She was frightened.

"What is the matter? What is wrong?" she cried, fussing about me.

"Water, give me water, over there!" I muttered in a faint voice, though I was inwardly conscious that I could have got on very well without water and without muttering in a faint voice. But I was, what is called, PUTTING IT ON, to save appearances, though the attack was a genuine one.

She gave me water, looking at me in bewilderment. At that moment Apollon brought in the tea. It suddenly seemed to me that this commonplace, prosaic tea was horribly undignified and paltry after all that had happened, and I blushed crimson. Liza looked at Apollon with positive alarm. He went out without a glance at either of us.

"Liza, do you despise me?" I asked, looking at her fixedly, trembling with impatience to know what she was thinking.

She was confused, and did not know what to answer.

"Drink your tea," I said to her angrily. I was angry with myself, but, of course, it was she who would have to pay for it. A horrible spite against her suddenly surged up in my heart; I believe I could have killed her. To revenge myself on her I swore inwardly not to say a word to her all the time. "She is the cause of it all," I thought.

Our silence lasted for five minutes. The tea stood on the table; we did not touch it. I had got to the point of purposely refraining from beginning in order to embarrass her further; it was awkward for her to begin alone. Several times she glanced at me with mournful perplexity. I was obstinately silent. I was, of course, myself the chief sufferer, because I was fully conscious of the disgusting meanness of my spiteful stupidity, and yet at the same time I could not restrain myself.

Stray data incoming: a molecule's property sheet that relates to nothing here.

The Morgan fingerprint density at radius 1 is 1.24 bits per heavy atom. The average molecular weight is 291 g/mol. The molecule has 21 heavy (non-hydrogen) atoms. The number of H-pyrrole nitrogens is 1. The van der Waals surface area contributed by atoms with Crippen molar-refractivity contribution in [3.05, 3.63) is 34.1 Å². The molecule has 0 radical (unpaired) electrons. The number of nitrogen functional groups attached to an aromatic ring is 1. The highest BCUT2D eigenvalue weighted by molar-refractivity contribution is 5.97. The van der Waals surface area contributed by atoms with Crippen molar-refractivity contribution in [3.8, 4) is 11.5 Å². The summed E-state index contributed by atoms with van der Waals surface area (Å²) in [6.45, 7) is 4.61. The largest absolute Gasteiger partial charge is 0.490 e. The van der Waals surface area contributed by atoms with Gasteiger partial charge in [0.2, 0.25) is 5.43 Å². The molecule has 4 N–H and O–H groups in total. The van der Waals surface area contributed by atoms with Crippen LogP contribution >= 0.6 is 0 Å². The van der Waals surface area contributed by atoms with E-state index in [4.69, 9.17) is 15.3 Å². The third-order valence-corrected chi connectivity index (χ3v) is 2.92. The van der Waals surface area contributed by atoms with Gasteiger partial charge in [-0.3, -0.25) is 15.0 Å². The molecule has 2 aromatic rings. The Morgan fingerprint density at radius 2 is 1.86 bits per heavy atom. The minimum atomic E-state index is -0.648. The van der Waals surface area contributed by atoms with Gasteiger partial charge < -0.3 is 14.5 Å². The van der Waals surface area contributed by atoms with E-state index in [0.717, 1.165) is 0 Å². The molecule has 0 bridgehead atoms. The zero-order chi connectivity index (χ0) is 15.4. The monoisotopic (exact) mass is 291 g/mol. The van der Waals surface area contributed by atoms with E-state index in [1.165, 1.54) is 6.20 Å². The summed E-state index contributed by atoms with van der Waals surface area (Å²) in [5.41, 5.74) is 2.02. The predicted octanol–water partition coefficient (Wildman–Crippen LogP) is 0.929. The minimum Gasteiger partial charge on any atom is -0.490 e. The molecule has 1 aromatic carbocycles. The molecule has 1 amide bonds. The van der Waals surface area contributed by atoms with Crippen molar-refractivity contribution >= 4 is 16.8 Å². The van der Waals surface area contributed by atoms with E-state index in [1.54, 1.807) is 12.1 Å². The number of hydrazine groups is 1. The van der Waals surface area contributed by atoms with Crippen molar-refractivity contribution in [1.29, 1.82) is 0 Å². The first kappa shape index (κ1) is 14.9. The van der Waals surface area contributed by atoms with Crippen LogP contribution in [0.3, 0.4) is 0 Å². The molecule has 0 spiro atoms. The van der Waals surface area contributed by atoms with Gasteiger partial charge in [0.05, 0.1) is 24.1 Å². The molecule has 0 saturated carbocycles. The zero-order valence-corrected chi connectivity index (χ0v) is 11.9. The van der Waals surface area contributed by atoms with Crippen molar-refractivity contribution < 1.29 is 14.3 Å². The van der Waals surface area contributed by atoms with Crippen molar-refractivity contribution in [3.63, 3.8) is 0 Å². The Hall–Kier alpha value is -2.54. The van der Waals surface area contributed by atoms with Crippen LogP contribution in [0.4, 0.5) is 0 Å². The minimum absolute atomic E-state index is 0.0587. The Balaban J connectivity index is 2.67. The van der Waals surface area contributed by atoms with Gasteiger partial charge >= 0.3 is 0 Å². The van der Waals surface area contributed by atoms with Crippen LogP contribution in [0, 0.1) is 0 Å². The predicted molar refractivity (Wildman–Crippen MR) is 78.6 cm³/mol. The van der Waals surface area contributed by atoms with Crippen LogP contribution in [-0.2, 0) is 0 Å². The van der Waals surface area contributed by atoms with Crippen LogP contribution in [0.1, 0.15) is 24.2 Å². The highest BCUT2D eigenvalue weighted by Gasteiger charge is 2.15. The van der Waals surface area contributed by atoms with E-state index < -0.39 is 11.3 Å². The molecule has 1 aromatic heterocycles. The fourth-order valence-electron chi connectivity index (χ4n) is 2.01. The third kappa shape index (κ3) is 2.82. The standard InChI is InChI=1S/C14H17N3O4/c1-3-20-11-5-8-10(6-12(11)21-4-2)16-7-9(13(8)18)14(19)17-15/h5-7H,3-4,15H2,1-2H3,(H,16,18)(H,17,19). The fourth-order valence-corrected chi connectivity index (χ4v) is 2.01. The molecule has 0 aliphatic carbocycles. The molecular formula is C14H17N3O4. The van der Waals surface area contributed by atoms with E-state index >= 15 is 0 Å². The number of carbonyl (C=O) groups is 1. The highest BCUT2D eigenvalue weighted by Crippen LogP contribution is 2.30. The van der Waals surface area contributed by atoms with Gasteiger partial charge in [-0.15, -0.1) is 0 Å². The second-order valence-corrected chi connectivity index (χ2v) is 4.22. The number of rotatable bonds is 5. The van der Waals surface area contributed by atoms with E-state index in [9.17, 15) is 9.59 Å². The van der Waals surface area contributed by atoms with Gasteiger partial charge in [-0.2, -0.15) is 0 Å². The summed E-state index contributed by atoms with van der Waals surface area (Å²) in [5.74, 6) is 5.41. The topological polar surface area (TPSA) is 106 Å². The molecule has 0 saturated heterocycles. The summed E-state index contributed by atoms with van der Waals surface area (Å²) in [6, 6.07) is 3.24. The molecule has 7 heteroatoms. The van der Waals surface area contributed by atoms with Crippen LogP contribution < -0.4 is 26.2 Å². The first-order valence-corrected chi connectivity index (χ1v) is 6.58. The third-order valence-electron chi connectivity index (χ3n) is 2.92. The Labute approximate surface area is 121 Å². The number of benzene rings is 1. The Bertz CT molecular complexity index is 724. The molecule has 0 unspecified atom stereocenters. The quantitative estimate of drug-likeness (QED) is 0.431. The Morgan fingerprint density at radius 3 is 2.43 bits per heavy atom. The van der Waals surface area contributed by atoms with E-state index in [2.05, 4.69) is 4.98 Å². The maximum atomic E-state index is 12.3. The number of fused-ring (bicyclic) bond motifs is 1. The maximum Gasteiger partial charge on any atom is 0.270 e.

"I want to . . . get away . . . from there altogether," she began, to break the silence in some way, but, poor girl, that was just what she ought not to have spoken about at such a stupid moment to a man so stupid as I was. My heart positively ached with pity for her tactless and unnecessary straightforwardness. But something hideous at once stifled all compassion in me; it even provoked me to greater venom. I did not care what happened. Another five minutes passed.

"Perhaps I am in your way," she began timidly, hardly audibly, and was getting up.

But as soon as I saw this first impulse of wounded dignity I positively trembled with spite, and at once burst out.

"Why have you come to me, tell me that, please?" I began, gasping for breath and regardless of logical connection in my words. I longed to have it all out at once, at one burst; I did not even truble how to begin. "Why have you come? Answer, answer," I cried, hardly knowing what I was doing. "I'll tell you, my good girl, why you have come. You've come because I talked sentimental stuff to you then. So now you are soft as butter and longing for fine sentiments again. So you may as well know that I was laughing at you then. And I am laughing at you now. Why are you shuddering? Yes, I was laughing at you! I had been insulted just before, at dinner, by the fellows who came that evening before me. I came to you, meaning to thrash one of them, an officer; but I didn't succeed, I didn't find him; I had to avenge the insult on someone to get back my own again; you turned up, I vented my spleen on you and laughed at you. I had been humiliated, so I wanted to humiliate; I had been treated like a rag, so I wanted to show my power . . . . That's what it was, and you imagined I had come there on purpose to save you. Yes? You imagined that? You imagined that?"